In April or May, crooks “arrange” a 50% off sale for Easter Flowers and Easter cash deposit approval letters. Plus a miracle weight loss plant to keep people in shape no matter how much they eat during Easter. The offer may also include potency pills and nerve calming remedies which, for some reason, scammers find appropriate around holidays.  (Perhaps because scammers themselves feel they have so much work to do on holidays.)

If it’s May, it’s Mother’s Day and Memorial Day. Scammers target users with offers of flowers, travel gift cards, restaurant discounts, and spa and gym vouchers. This year, crooks also advertised some curious products for buyers rather than their moms: sports footwear, gadgets, cards and toilet paper. For Memorial Day, scammers personalized some old car discount offers and the eternal fake watches with flashy banners on a red, white and blue background. The same car discount offers were advertised in December – adorned with a Christmassy touch and feel.

May and June are reserved for holiday planning scams

As vacation goers start going through the early deals of the travel industry, scammers mingle fraudulent with the legit ones to confuse users into inserting their credit card data into counterfeit websites. If a regular “business spam day” means some 1.8 million messages, at the season peak we are talking about approximately 108000 holiday-themed pieces a day, of which bogus flight confirmations are most spread. Apart from flight confirmations, scammers also taunt people with fake newsletters promoting early-booking bargains, hotel reservations, cruise packages, travel insurance offers and holiday loans.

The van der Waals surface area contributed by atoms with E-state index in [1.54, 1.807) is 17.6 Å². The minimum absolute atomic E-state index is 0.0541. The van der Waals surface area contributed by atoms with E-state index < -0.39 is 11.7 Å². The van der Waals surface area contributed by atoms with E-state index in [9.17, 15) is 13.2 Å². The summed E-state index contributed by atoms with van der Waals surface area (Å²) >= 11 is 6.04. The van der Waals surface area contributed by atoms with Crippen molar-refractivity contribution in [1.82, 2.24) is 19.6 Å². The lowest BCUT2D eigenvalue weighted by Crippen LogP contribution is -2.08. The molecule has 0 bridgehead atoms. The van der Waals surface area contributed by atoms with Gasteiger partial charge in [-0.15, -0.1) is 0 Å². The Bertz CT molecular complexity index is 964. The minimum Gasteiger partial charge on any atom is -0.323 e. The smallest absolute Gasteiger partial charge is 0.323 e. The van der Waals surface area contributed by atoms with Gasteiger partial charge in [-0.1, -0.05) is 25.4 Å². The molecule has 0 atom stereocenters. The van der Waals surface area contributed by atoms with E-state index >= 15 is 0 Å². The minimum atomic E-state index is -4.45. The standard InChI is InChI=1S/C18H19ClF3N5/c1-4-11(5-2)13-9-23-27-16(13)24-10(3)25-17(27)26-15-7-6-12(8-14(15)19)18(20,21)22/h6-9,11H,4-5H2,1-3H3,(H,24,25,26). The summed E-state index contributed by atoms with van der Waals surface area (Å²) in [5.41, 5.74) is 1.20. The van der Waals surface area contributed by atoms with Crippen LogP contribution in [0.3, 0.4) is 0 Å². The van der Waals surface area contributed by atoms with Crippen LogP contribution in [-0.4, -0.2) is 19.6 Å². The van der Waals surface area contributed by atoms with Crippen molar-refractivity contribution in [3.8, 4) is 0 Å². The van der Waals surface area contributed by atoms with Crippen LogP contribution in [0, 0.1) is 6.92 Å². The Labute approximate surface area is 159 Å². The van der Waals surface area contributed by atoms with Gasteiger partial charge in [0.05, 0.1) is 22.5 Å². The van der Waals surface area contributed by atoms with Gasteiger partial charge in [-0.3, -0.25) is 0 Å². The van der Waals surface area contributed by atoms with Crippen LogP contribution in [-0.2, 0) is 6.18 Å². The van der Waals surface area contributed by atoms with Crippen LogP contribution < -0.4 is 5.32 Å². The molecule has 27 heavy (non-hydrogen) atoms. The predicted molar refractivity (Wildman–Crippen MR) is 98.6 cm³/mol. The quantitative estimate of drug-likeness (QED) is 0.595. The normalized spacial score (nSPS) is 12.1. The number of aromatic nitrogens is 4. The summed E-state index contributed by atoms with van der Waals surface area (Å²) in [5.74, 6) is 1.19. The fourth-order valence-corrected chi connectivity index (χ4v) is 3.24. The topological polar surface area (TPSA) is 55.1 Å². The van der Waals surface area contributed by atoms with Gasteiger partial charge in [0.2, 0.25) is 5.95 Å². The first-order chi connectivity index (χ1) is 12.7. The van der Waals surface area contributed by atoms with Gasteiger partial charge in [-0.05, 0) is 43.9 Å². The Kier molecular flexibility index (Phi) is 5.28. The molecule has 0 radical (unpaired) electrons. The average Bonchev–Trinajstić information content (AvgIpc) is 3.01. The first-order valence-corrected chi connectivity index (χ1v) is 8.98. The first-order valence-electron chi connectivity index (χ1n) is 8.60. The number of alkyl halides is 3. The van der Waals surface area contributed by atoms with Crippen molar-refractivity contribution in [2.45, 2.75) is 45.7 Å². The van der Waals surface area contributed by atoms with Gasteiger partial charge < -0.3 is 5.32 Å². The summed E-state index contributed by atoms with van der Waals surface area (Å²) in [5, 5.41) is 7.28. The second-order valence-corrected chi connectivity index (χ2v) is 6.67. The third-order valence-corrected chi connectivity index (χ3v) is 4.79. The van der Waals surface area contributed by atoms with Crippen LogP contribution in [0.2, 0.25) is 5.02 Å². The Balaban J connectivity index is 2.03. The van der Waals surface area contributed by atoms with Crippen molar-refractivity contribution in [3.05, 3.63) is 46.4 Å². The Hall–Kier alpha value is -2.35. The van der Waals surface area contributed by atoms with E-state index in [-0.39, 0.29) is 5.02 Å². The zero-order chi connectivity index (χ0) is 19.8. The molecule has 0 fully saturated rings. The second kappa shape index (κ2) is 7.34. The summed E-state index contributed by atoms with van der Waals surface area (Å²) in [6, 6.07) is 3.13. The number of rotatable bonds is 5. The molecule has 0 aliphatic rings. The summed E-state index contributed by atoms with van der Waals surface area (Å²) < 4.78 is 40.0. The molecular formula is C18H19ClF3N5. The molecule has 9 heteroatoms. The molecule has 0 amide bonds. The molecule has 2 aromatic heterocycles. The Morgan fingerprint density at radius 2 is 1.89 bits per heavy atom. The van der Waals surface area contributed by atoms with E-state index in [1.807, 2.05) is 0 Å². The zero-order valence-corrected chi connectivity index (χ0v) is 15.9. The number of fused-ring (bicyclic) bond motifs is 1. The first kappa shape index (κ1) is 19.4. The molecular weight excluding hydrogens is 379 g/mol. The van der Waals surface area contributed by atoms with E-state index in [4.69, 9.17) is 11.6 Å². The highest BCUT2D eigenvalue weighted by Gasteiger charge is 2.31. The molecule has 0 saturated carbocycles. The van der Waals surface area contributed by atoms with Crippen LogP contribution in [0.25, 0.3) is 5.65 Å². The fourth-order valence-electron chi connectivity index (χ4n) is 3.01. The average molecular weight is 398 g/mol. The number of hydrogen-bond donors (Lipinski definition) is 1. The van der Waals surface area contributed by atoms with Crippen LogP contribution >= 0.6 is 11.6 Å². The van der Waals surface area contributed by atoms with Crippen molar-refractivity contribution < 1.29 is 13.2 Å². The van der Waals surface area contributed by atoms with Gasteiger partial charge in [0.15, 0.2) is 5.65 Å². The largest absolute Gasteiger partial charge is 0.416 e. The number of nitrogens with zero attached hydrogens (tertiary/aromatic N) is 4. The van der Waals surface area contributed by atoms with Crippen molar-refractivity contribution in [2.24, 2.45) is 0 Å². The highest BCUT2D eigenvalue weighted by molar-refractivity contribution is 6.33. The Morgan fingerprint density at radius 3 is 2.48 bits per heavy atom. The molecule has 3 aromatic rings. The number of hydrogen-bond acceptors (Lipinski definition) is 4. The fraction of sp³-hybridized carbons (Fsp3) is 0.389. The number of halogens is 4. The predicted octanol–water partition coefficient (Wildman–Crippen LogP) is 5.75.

But also in June, spammers suggest Americans to buy their dads a $154.95 Yard Barbeque kit to celebrate Father’s Day in a cozy intimate fashion.

Around July 4th, Independence Day is celebrated by cybercriminals with spam, malware and fireworks. Seasonal malware distribution campaigns are especially linked to political messages or special fireworks sales. Users are asked to click the banners and receive the offers or the political motivational speeches.